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I am building a tool to access some data on a site (Fitocracy) and I would like to turn it into an unofficial partial API, as no official API exists.

If you are not logged in, you cannot get access to any data, so my tool uses Ruby's mechanize to log in (with my account) and scrape some data from a page.

How should I handle this when I turn it into an API? I am worried that people won't feel comfortable sending their login credentials through an unofficial API and I don't want to just circumvent the login to the site by giving everybody access through a dummy account.

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Is the API online or offline? Is it open-source? Is it hosted on your machine or on an independent server? This stuff in general will determine whether someone would trust your API with his credentials. Also, check with the site TOS to make sure you're not breaking any laws with the API. –  K.Steff Aug 7 '12 at 0:17
    
I would like to build this as a RESTful API run from Heroku. –  DorkRawk Aug 7 '12 at 0:24
    
If you open-source it, I'd say it's okay to request user credentials. A self-respecting programmer could check what exactly you're using his credentials for. –  K.Steff Aug 7 '12 at 0:34
    
Yea, I think I'd throw this up on Github. It's all just for fun and learning, plus it might be useful for some people. –  DorkRawk Aug 7 '12 at 1:54
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1 Answer

up vote 3 down vote accepted

I'm Kasra Rahjerdi, a Software Engineer at Fitocracy. Before I joined the team, I actually created a reverse engineered copy of the mobile site's API with the goal of creating my own Android app off of it, so I can relate to what you're asking.

To directly respond to your question: Even if an app is open-source, the average user is going to be confused and hesitant to hand over their data to a third party, unless the developer name for the application is the company's name. I assume you're asking this question in regards for creating an API to create an Android application, in which case I'd strongly recommend against doing this because publicly releasing an application and API based off of our information will lead to hassles for the both of us. Users finding your application will be contacting you asking you why X doesn't work where it works on the iPhone app, and users finding the product through you will be leaving our ecosystem after the initial impression because the #1 thing our iPhone app is based off of is the perfect UX that we want.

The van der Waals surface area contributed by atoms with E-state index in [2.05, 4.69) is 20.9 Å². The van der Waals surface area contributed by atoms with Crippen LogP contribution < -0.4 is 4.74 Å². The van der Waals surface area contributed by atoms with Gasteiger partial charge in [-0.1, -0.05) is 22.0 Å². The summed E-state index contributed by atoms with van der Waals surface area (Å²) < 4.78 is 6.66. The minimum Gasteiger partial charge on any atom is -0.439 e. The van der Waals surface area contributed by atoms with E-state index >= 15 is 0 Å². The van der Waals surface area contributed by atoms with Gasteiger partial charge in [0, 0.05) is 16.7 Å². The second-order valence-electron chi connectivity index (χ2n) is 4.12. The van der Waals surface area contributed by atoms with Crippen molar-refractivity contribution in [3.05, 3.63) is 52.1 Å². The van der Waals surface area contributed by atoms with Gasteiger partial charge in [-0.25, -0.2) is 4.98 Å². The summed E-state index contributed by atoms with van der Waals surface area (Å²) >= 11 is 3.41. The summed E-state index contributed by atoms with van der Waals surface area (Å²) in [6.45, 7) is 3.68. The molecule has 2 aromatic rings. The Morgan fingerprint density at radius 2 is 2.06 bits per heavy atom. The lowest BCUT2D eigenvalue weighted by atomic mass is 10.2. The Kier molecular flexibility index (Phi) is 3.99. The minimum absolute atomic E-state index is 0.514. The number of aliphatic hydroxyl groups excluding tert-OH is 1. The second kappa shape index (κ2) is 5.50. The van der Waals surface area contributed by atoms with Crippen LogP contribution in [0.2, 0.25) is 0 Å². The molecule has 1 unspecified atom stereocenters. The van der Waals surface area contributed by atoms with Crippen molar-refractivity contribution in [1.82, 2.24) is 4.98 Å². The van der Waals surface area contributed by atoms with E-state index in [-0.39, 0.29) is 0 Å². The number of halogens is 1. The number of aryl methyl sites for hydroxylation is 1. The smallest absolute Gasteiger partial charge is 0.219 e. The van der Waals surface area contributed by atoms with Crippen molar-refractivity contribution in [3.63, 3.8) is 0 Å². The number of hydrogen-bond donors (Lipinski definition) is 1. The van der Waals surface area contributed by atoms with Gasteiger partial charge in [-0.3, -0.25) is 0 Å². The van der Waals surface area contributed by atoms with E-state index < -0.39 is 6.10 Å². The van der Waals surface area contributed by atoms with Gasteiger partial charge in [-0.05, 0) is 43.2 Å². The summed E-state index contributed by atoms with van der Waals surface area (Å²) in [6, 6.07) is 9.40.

But, I can't stop you from doing anything, so here's a GitHub project of another reverse engineered version of our API with a barebones Android app that you can use as a stepping stone if you want: https://github.com/walialu/Unofficial-Fitocracy.com-Android-App I'll just tell you that the creation of that application created a lot of chaos for us, since we had confused users left and right.

And to go back to your direct question: In the day and age of oAuth I really believe that the average consumer is hesitant to give user information unless they're on the application website of the supplier of data, so I wouldn't ask the user for username/password.

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Thank you for the response! I actually have no plan to build a mobile app with this. I just wanted a more robust way to work with my running data (and thought others might want the same) and wanted to learn more about Ruby so this seemed like a good project to tackle. If I get it to a point I'm happy with I'll be put everything up on Github and let you guys know. –  DorkRawk Aug 7 '12 at 7:03
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